Emergency Credit Line Guarantee Scheme (ECLGS) launched by the government in 2020 to provide relief to MSMEs impacted by the Covid-19 pandemic has saved 13.5 lakh firms from going bankrupt and consequently, 1.5 crore jobs, claimed a report.
The scheme is the biggest fiscal component of the Rs 20-lakh crore Aatmanirbhar Bharat Abhiyan package announced by Finance Minister Nirmala Sitharaman in May 2020, to mitigate the distress caused by the Covid-19 induced lockdown by providing credit to different sectors, especially MSMEs.
"We estimate almost 13.5 lakh micro, small and medium enterprises (MSMEs) accounts were saved due to ECLGS (including restructured). Almost 93.7 per cent of such accounts are in the micro and small category," SBI Research said in a report.
In absolute terms, the report claimed MSME loan accounts worth Rs 1.8 lakh crore were saved from slipping into NPA during the period and this is equivalent to 14 per cent of the outstanding MSME credit being saved from becoming NPA.
"As per our analysis, if these units had turned non-performing, then 1.5 crore workers would have become unemployed. In effect, the ECLGS saved the livelihood for 6 crore families (assuming four family members per worker including herself)," it said.
Amongst the states, Gujarat has been the biggest beneficiary, followed by Maharashtra, Tamil Nadu and Uttar Pradesh, it said.
Under the scheme, 100 per cent guarantee coverage is being provided by the National Credit Guarantee Trustee Company (NCGTC) for additional funding of up to Rs 4.5 lakh crore to eligible MSMEs and interested Micro Units Development and Refinance Agency (MUDRA) borrowers in the form of a guaranteed emergency credit line (GECL) facility.
For this purpose, a corpus of Rs 41,600 crore was set up by the government, spread over the current and next three financial years.
The report also suggested revamping the Credit Guarantee Fund Trust for Micro and Small Enterprises (CGTMSE) for boosting credit flow to the sector.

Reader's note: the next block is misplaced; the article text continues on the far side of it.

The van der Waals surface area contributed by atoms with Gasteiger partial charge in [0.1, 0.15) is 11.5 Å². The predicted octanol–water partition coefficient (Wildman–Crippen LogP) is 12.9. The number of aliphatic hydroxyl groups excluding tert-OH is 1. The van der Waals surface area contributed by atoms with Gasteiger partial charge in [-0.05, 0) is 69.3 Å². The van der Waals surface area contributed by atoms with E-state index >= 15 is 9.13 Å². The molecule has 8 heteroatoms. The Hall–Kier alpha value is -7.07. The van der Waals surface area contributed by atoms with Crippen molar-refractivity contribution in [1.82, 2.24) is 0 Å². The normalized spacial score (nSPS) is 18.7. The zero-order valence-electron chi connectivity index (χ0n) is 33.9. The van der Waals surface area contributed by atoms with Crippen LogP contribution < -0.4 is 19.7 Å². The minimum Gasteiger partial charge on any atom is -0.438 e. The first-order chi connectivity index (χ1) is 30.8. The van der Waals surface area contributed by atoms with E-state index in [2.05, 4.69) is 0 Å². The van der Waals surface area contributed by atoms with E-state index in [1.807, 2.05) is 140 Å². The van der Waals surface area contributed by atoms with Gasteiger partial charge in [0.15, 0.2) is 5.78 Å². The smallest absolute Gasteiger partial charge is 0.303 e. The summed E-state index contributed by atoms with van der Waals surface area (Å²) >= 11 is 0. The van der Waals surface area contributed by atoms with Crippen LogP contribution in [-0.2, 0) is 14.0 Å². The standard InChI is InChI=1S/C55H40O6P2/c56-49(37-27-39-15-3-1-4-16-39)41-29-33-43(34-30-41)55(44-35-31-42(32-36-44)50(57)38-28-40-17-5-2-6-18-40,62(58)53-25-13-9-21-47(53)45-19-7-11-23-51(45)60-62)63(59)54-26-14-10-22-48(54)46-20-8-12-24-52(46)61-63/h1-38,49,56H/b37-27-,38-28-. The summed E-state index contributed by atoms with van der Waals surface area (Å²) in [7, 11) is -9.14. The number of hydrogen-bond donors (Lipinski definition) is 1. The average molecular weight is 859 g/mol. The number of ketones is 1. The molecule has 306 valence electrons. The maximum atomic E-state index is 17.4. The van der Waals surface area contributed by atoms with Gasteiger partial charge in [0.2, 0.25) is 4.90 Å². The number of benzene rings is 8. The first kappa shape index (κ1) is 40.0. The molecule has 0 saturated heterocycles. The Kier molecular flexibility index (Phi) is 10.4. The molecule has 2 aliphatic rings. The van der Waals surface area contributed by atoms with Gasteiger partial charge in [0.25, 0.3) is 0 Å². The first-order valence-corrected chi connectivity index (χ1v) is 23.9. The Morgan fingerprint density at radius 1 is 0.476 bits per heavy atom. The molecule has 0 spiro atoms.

Interestingly, CGTMSE portfolio has more than 55 per cent recovery rate, low portfolio delinquency, a low capital requirement but still an unpopular product, it said, adding, conversely, the non CGTMSE portfolio/ collateralised has a 25 per cent recovery rate, high portfolio delinquency implying much higher loan loss provisions with the high capital requirement but still a popular portfolio.
"This could be done by enhancing the scope and role of the current CGTMSE portfolio by setting up an institution that will exclusively administer the CGTMSE along the lines of US Small Business Administration. Given that more than 90 per cent of the units are in the Micro sector, CGTMSE coverage may be made mandatory for all enterprises up to Rs 2 crore," it said.
Despite being in existence for two decades, the report said, coverage of CGTMSE for eligible loans remains abysmally low at sub-10 per cent mostly due to the complexities inherent in the product structure.
This may be due to various issues like higher premium outflows for guarantee obtention and continuance by borrowers, preference by customers to take recourse to asset-backed loans to mitigate the high cost of guarantee, knowledge gap, it said.